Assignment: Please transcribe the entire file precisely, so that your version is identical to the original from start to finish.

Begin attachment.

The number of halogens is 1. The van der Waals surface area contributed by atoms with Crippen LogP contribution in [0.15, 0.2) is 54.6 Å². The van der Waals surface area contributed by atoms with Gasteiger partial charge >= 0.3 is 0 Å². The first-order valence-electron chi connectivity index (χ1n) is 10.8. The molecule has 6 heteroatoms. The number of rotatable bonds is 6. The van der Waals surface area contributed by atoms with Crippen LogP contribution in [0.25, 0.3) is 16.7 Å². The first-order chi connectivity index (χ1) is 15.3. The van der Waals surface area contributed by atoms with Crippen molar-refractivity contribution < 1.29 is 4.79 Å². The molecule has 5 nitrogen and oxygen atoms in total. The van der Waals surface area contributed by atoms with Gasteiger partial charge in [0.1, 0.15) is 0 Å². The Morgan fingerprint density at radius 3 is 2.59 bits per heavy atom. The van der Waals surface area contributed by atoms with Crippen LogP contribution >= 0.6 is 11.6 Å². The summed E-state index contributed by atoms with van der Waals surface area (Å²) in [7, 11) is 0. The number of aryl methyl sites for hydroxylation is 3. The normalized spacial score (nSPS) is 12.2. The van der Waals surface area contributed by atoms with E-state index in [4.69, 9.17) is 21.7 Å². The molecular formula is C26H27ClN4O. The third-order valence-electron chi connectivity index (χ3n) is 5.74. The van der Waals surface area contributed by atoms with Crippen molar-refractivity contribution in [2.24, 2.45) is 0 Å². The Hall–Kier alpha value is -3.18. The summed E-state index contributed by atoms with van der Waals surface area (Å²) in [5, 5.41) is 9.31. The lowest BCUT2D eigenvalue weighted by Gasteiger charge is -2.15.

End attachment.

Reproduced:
The number of halogens is 1. The van der Waals surface area contributed by atoms with Crippen LogP contribution in [0.15, 0.2) is 54.6 Å². The van der Waals surface area contributed by atoms with Gasteiger partial charge >= 0.3 is 0 Å². The first-order valence-electron chi connectivity index (χ1n) is 10.8. The molecule has 6 heteroatoms. The number of rotatable bonds is 6. The van der Waals surface area contributed by atoms with Crippen LogP contribution in [0.25, 0.3) is 16.7 Å². The first-order chi connectivity index (χ1) is 15.3. The van der Waals surface area contributed by atoms with Crippen molar-refractivity contribution < 1.29 is 4.79 Å². The molecule has 5 nitrogen and oxygen atoms in total. The van der Waals surface area contributed by atoms with Gasteiger partial charge in [0.1, 0.15) is 0 Å². The Morgan fingerprint density at radius 3 is 2.59 bits per heavy atom. The van der Waals surface area contributed by atoms with Crippen LogP contribution >= 0.6 is 11.6 Å². The summed E-state index contributed by atoms with van der Waals surface area (Å²) in [7, 11) is 0. The number of aryl methyl sites for hydroxylation is 3. The normalized spacial score (nSPS) is 12.2. The van der Waals surface area contributed by atoms with E-state index in [4.69, 9.17) is 21.7 Å². The molecular formula is C26H27ClN4O. The third-order valence-electron chi connectivity index (χ3n) is 5.74. The van der Waals surface area contributed by atoms with Crippen molar-refractivity contribution in [2.24, 2.45) is 0 Å². The Hall–Kier alpha value is -3.18. The summed E-state index contributed by atoms with van der Waals surface area (Å²) in [5, 5.41) is 9.31. The lowest BCUT2D eigenvalue weighted by Gasteiger charge is -2.15.